But you see yourselves on the periphery, along with everyone else and that allows you to be non competitive, allows you to be charitable, allows you to treat others as though they’re as important as you are, at least you can work on, on that. So, rather than being competitive toward others, we will approach them humbly knowing that we have received far beyond what we deserve, and we will rejoice in the gifts that others may receive. Okay, that’s Lewis and my second mentor is Edwards. Edwards deals with humility, most thoroughly in his great book on Religious Affections.

And that book is not about the virtues as such, but rather, it comes out of the experience that a lot of Puritans had of worrying about whether or not they had evidences of being truly converted. And then Edwards participated in the Great Awakening and in other awakenings that were associated with what was the rise of evangelicalism, so he’s dealing with a particularly evangelical phenomenon that the enthusiasm of the revivals would lead a lot of people to think they were converted, but then and he actually wrote about a lot of people who thought were converted, and then a few years later, he realized that had been a false conversion and these people really had been much more in love with their own experience, than they were really in love with God. So their self was still at the center rather than God be at the center.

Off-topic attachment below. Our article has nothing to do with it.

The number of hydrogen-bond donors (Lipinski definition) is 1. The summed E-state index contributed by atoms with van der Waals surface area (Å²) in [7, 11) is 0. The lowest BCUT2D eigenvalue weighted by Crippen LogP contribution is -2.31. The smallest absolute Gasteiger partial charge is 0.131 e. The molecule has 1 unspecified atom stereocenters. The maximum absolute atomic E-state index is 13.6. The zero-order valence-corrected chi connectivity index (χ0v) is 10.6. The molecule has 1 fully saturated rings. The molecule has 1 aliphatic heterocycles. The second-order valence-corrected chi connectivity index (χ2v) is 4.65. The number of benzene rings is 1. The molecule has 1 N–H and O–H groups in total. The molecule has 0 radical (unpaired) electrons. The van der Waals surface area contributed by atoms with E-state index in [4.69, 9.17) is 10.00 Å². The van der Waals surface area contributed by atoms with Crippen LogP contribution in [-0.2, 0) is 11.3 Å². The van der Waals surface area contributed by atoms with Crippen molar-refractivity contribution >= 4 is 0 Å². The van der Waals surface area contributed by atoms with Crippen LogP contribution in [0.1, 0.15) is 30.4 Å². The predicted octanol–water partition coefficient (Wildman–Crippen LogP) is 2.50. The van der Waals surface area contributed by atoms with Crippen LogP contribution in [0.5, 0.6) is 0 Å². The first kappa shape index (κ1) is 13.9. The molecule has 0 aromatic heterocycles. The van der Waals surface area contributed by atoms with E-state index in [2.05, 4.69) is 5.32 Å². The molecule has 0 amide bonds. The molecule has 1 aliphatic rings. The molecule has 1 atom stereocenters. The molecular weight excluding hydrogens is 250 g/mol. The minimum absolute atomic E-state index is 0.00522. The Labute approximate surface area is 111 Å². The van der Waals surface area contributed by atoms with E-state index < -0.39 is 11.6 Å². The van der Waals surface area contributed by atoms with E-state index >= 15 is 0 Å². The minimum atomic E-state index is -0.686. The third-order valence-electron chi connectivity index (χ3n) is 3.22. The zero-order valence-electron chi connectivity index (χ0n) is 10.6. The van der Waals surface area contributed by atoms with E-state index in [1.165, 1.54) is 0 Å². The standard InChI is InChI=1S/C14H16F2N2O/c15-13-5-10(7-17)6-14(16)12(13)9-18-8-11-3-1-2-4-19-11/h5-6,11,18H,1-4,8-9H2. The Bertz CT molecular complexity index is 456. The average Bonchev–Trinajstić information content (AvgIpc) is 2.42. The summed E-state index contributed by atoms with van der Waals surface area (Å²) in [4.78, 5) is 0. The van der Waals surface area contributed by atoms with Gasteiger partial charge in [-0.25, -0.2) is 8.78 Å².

So he writes religious affections to try to identify all the symptoms, all the signs that you might look for, for whether you or someone else might be converted and basic centuries, you still can’t tell for sure, but this is the best estimate that you can do by looking at and these very thorough in spelling these all out. The sixth of the sciences is humility. And for that, Edwards is not restrained at all in saying how important humility is, he says this. “This is a great and most essential thing in true religion. “And further, they that are destitute of this “have no true religion. “Whatever profession they may make “or however, how so ever their religious affections may be.”